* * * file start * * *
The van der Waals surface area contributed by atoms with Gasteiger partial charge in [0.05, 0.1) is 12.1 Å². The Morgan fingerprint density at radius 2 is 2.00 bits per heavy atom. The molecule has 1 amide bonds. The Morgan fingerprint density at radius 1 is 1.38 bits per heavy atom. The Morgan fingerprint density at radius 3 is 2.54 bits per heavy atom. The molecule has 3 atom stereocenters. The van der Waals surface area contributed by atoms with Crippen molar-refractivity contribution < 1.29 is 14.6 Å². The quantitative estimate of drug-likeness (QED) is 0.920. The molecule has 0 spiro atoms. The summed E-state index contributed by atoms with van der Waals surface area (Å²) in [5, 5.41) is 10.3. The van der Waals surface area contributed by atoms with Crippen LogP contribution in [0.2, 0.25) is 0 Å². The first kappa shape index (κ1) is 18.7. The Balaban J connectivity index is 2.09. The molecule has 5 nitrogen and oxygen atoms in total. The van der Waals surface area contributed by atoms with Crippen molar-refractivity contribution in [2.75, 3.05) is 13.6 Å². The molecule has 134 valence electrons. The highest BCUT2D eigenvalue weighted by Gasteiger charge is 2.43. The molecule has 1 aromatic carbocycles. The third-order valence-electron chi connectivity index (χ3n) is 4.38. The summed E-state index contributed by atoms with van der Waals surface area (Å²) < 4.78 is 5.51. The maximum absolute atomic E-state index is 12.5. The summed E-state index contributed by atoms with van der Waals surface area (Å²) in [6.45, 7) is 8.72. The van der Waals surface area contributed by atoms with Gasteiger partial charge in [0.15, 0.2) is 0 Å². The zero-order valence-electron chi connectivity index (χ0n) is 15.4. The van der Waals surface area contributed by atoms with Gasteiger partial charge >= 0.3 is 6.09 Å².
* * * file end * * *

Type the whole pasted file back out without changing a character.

The van der Waals surface area contributed by atoms with Gasteiger partial charge in [0.05, 0.1) is 12.1 Å². The Morgan fingerprint density at radius 2 is 2.00 bits per heavy atom. The molecule has 1 amide bonds. The Morgan fingerprint density at radius 1 is 1.38 bits per heavy atom. The Morgan fingerprint density at radius 3 is 2.54 bits per heavy atom. The molecule has 3 atom stereocenters. The van der Waals surface area contributed by atoms with Crippen molar-refractivity contribution < 1.29 is 14.6 Å². The quantitative estimate of drug-likeness (QED) is 0.920. The molecule has 0 spiro atoms. The summed E-state index contributed by atoms with van der Waals surface area (Å²) in [5, 5.41) is 10.3. The van der Waals surface area contributed by atoms with Crippen LogP contribution in [0.2, 0.25) is 0 Å². The first kappa shape index (κ1) is 18.7. The Balaban J connectivity index is 2.09. The molecule has 5 nitrogen and oxygen atoms in total. The van der Waals surface area contributed by atoms with Crippen molar-refractivity contribution in [2.75, 3.05) is 13.6 Å². The molecule has 134 valence electrons. The highest BCUT2D eigenvalue weighted by Gasteiger charge is 2.43. The molecule has 1 aromatic carbocycles. The third-order valence-electron chi connectivity index (χ3n) is 4.38. The summed E-state index contributed by atoms with van der Waals surface area (Å²) < 4.78 is 5.51. The maximum absolute atomic E-state index is 12.5. The summed E-state index contributed by atoms with van der Waals surface area (Å²) in [6.45, 7) is 8.72. The van der Waals surface area contributed by atoms with Gasteiger partial charge in [0.15, 0.2) is 0 Å². The zero-order valence-electron chi connectivity index (χ0n) is 15.4. The van der Waals surface area contributed by atoms with Gasteiger partial charge >= 0.3 is 6.09 Å².